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Overcast 2.5 review: Patron-backed podcast app gets more efficient and adds exclusive features

Glenn Fleishman | March 21, 2016
The original Overcast locked its best features away. It added streaming and Handoff in 2.0, and adds patron features and better battery efficiency for all in 2.5.

The Overcast podcast app unlocked all its features in shifting from a freemium model in version 1.0 to a patron-backed approach with its 2.0 release. The latest major update, 2.5, brings the first features exclusive to donors, while free users retain all previous ones and get all the general improvements.

Overcast 2 added a number of much-requested features, like streaming audio, and added interesting ones, like Handoff support to allow moving among devices while retaining your current playback position. Version 2.5’s marquee additions appear mostly under the hood. Developer Marco Arment says he’s improved battery efficiency somewhat, while dramatically reducing unnecessary network file sync operations (and thus bandwidth and time). The new release also clears up a couple of rough edges I noted in the 2.0 review.

Patrons receive two unique benefits in 2.5: a dark theme for the app that uses the San Francisco font, and the ability to upload as much as 2GB of audio files that aren’t distributed through podcast feeds.

The first release of Overcast had a few key features that tried to set it apart from several mature competitors, like Castro and Pocket Casts. Some of these were on the back end, like extra-finicky monitoring and parsing of syndication feeds to provide rapid updates when new episodes of subscribed podcasts were available, as well as providing sync services for subscriptions, downloaded episodes, played/unplayed episodes, and the position within podcasts that a user had already started. (Other apps had some of these features; Overcast tried to do them all and with a higher degree of perfectionism; podcast feeds are especially diverse in how they’re misformatted.)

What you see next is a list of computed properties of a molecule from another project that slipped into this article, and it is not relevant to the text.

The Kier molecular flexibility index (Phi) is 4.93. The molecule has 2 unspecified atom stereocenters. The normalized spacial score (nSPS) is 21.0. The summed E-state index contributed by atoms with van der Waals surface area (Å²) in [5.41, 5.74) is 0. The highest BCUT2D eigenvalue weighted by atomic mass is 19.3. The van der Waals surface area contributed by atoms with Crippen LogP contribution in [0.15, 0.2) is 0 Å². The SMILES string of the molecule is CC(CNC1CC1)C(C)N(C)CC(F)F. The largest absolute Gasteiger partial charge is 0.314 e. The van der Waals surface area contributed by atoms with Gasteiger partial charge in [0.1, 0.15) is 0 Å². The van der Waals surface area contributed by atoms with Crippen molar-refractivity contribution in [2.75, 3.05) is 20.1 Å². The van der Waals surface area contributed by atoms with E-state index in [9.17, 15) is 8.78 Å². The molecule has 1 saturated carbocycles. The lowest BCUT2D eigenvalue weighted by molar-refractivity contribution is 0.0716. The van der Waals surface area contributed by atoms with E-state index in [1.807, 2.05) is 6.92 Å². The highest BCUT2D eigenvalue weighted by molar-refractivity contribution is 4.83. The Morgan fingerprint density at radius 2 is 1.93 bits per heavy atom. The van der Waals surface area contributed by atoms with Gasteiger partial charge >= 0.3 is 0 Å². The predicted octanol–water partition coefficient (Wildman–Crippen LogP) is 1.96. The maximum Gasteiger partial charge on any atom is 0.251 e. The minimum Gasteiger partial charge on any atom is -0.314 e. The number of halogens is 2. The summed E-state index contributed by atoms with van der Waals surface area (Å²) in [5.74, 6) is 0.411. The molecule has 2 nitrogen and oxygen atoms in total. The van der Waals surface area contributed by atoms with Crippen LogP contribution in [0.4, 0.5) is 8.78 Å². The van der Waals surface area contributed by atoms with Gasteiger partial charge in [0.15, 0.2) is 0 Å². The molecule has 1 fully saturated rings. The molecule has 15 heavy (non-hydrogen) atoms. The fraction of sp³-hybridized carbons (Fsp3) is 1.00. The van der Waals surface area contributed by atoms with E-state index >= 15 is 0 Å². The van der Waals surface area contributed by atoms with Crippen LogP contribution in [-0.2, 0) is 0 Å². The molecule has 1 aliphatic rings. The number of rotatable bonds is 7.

Many were on the interface and functional side, such as Smart Speed, which identifies and skips silence during playback, and Voice Boost, which was intended to provide real-time normalization of audio to keep voices within a narrower range, preventing a lot of volume adjustment. Both features could be enabled app-wide, but disabled or customized for individual podcasts.

Voice Boost received additional work in version 2.5. Arment says that he tuned its performance when used with an iPhone’s speakers; previously, the profile was designed only for headphones. Version 2.0 added improvements Smart Speed for quieter voices, though I don’t use the feature routinely and thus couldn’t tell the difference.

Overcast 1 limited its appeal by employing a freemium model. The basic version of the app limited the number of playlists and the number of episodes shown in them, and could only download over Wi-Fi. Purchase a $5 in-app upgrade, and that version added variable-speed pitch-adjust playback, cellular downloads, unlimited playlists and episodes, a sleep timer, and the above-mentioned Voice Boost and Smart Speed.


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